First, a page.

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Communicate Clearly with any size Team using Military DLIPS

How not to run an Army. Sgt Bilko was a hilarious TV show from the ’60s showing antics and inefficiency of leadership.

Urgency of Clear Communication using DLIPS? (You need to, or your baby unicorn might die)

In the military, the DLIPS method is a command voice characterized by Distinctness, Loudness, Inflection, Projection, and Snap.

The person giving a command often does so to a large number of people in less-than-ideal circumstances. So guidelines for clear communication have been established.

There is no room for error.

Lives depend on it.

It goes like this— ~ Distinct pronunciation of each word, separately, is a must. ~ Loudness, speaking in a voice volume loud enough to be heard by all. ~ Inflection is change in tone to emphasize certain words, usually verbs. As in “Forward, MARCH”. No confusion there. ~ Projection of the words includes volume, pitch and clarity. A deeper authoritative voice from the chest. The troops must be able to understand, no matter where they are in relation to the person giving the command. ~ Snap is the crispness at the end of the last word of command to indicate action must commence. When you hear “Forward MARCH”, there is a certain crispness to the ‘-CH’ that leaves no question as to what is next expected of you!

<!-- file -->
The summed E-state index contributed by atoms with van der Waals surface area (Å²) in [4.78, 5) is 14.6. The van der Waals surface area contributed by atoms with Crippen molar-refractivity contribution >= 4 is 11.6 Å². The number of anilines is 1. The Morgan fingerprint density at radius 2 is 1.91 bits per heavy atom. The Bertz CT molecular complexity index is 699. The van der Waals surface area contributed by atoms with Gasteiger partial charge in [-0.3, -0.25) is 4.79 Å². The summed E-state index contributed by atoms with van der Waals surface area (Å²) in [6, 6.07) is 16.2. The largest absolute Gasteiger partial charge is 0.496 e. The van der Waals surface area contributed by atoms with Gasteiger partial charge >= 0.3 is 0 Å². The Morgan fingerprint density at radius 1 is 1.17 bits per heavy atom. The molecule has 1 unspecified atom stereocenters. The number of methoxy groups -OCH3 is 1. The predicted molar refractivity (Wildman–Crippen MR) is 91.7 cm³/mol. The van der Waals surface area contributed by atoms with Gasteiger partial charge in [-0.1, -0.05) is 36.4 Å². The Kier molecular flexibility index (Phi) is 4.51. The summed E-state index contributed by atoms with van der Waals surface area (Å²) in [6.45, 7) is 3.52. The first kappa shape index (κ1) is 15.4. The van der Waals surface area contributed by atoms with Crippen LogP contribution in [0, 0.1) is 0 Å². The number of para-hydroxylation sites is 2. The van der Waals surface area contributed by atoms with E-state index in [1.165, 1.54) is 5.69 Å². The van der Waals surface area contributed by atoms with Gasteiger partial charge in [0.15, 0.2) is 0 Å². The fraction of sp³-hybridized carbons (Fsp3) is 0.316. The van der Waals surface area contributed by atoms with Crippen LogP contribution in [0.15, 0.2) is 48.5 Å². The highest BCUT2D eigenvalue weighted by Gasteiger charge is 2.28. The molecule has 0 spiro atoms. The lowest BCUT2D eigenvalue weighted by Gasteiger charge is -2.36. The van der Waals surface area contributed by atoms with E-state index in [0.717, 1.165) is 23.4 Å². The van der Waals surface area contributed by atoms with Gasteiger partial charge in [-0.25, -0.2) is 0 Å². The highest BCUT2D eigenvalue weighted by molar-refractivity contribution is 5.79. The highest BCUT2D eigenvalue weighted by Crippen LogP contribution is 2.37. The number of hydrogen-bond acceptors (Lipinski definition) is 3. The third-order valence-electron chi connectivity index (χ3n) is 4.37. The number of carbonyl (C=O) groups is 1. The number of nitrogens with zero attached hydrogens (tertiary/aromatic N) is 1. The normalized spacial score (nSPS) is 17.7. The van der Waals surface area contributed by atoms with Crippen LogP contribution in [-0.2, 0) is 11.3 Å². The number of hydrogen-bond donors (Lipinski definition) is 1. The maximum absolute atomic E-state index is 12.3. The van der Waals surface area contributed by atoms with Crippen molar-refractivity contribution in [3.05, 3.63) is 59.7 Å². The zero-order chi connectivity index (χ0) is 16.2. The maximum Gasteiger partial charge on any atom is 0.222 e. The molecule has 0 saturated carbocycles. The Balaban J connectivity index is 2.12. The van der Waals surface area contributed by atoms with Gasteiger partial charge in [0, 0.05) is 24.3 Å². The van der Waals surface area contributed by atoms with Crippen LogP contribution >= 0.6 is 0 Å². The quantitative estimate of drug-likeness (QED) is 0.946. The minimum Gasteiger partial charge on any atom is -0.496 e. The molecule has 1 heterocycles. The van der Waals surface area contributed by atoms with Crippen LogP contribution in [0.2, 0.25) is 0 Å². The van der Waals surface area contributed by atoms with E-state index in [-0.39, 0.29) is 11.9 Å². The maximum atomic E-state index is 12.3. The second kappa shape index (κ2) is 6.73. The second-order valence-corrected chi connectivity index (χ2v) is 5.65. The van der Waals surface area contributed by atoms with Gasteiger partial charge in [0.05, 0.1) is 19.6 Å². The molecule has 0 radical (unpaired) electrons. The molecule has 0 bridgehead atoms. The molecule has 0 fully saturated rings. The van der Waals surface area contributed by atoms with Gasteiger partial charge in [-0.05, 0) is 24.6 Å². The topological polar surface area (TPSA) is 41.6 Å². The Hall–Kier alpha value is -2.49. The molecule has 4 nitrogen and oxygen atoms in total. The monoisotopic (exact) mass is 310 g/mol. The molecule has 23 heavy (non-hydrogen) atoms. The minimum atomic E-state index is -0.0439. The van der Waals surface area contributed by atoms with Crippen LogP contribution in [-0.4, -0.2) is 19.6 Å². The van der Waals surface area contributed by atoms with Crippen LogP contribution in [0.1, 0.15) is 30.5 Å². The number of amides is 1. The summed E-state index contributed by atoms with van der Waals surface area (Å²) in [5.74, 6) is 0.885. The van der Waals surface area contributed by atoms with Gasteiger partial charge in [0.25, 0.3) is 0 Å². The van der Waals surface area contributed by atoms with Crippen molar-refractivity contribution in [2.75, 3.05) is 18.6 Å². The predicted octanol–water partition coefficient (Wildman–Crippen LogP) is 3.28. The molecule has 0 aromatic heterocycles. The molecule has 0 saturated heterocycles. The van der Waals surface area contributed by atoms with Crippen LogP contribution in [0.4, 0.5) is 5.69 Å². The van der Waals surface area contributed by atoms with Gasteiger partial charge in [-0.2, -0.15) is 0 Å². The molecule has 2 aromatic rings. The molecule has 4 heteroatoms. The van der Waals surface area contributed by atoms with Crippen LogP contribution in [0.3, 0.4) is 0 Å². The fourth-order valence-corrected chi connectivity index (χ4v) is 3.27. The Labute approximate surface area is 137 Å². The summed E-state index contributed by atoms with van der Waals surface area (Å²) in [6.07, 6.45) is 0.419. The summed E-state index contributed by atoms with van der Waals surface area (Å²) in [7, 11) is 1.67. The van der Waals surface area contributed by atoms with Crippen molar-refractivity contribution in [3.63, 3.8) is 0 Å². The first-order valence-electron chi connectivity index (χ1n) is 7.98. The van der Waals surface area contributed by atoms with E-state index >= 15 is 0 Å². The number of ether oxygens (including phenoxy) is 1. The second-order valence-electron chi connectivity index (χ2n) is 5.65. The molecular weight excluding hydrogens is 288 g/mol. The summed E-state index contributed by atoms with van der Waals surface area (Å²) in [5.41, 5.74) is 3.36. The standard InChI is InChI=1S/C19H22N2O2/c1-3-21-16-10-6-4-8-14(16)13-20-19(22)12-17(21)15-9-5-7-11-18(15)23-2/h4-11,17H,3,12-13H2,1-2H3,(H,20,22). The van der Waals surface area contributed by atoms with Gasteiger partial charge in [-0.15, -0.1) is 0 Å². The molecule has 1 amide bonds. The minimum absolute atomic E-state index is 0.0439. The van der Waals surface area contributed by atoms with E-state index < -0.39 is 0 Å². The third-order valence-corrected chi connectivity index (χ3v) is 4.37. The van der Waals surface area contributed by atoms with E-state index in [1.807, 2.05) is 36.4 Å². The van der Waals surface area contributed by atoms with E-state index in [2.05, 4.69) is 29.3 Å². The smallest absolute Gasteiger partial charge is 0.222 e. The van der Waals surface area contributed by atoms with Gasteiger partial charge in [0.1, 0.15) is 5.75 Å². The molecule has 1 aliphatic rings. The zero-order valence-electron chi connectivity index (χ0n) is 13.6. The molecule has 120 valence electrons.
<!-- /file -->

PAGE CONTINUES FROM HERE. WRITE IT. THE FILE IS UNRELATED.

This DLIPS approach doesn’t come naturally. There is special training so that this technique is adopted properly and consistently.

I know a young man in the Army who is now pretty high up in rank. To look at him, you’d think he eats 5 lbs of raw meat and nails with hot sauce for breakfast. (But he is also a truly amazing son, husband and father.)

Definitely not the kind of guy any one of his men or trainees would disobey. With just one piercing scowl, he could make you jump off a cliff while shouting “Thank you, SIR”. Nonetheless, he had to retry for a promotion one time because he didn’t have the DLIPS technique _exactly_ correct. Unbelievably, the review committee said his “Projection” wasn’t strong enough! (Passed with flying colors at the next try)

I say all this to make an important point…  “Clear and unambiguous communication is everything.”

Without abundantly clear communication, you will not be successful in sales, with your team, with your investors or with your customers.

Another military saying is “Don’t confuse activity with progress.” But that’s exactly what _does_ happen when communication is not clear: The engineering team works 18-hour days creating things that the project manager is unaware of; and the sales department is speaking to prospective customers but selling something different than what is being built.

Meanwhile, the CEO is giving rosy reports to investors based on incorrect information. And everyone on the team is puzzled when it finally implodes.

And that’s how baby unicorns die.

Action Item: Write DLIPS in large letters on a paper, tack it to the wall. And write DLIPS on the upper left corner of the conference room white board. Those letters will be a daily reminder of this post, and a great conversation starter. Please pass this on to members of your team and to anyone else you want to succeed.

Now, “Forward, MARCH.” Gregory Giagnocavo & (c) 2016


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